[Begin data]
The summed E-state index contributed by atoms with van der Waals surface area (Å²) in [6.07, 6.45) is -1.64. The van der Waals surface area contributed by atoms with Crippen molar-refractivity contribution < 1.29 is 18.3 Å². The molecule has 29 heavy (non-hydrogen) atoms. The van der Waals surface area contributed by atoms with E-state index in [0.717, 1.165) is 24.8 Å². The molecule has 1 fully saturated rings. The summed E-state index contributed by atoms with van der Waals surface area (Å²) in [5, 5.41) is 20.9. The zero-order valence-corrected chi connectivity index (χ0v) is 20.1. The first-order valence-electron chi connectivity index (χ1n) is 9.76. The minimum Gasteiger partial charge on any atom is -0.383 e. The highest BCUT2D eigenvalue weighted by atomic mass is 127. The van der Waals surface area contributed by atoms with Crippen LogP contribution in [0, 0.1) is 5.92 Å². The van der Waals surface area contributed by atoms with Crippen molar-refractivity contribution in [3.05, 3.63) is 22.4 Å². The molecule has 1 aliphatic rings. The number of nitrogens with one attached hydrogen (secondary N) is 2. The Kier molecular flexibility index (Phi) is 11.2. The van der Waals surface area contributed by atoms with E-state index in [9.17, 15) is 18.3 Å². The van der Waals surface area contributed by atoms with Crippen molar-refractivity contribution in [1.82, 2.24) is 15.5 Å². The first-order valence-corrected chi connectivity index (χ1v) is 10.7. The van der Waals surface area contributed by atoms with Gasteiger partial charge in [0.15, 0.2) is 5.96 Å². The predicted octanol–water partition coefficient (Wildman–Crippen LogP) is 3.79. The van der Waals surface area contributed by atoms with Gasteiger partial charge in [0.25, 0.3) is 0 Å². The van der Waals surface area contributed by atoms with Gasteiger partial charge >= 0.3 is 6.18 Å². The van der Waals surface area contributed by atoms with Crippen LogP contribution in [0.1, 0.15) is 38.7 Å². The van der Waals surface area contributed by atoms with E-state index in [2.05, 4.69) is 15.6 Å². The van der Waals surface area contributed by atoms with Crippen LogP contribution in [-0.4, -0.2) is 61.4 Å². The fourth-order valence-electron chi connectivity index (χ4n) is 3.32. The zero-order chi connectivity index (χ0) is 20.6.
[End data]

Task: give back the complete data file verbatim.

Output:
The summed E-state index contributed by atoms with van der Waals surface area (Å²) in [6.07, 6.45) is -1.64. The van der Waals surface area contributed by atoms with Crippen molar-refractivity contribution < 1.29 is 18.3 Å². The molecule has 29 heavy (non-hydrogen) atoms. The van der Waals surface area contributed by atoms with E-state index in [0.717, 1.165) is 24.8 Å². The molecule has 1 fully saturated rings. The summed E-state index contributed by atoms with van der Waals surface area (Å²) in [5, 5.41) is 20.9. The zero-order valence-corrected chi connectivity index (χ0v) is 20.1. The first-order valence-electron chi connectivity index (χ1n) is 9.76. The minimum Gasteiger partial charge on any atom is -0.383 e. The highest BCUT2D eigenvalue weighted by atomic mass is 127. The van der Waals surface area contributed by atoms with Crippen LogP contribution in [0, 0.1) is 5.92 Å². The van der Waals surface area contributed by atoms with Crippen molar-refractivity contribution in [3.05, 3.63) is 22.4 Å². The molecule has 1 aliphatic rings. The number of nitrogens with one attached hydrogen (secondary N) is 2. The Kier molecular flexibility index (Phi) is 11.2. The van der Waals surface area contributed by atoms with E-state index in [9.17, 15) is 18.3 Å². The van der Waals surface area contributed by atoms with Crippen molar-refractivity contribution in [1.82, 2.24) is 15.5 Å². The first-order valence-corrected chi connectivity index (χ1v) is 10.7. The van der Waals surface area contributed by atoms with Gasteiger partial charge in [0.15, 0.2) is 5.96 Å². The predicted octanol–water partition coefficient (Wildman–Crippen LogP) is 3.79. The van der Waals surface area contributed by atoms with Gasteiger partial charge in [0.25, 0.3) is 0 Å². The van der Waals surface area contributed by atoms with Gasteiger partial charge >= 0.3 is 6.18 Å². The van der Waals surface area contributed by atoms with Crippen LogP contribution in [0.1, 0.15) is 38.7 Å². The van der Waals surface area contributed by atoms with E-state index in [2.05, 4.69) is 15.6 Å². The van der Waals surface area contributed by atoms with Crippen LogP contribution in [-0.4, -0.2) is 61.4 Å². The fourth-order valence-electron chi connectivity index (χ4n) is 3.32. The zero-order chi connectivity index (χ0) is 20.6.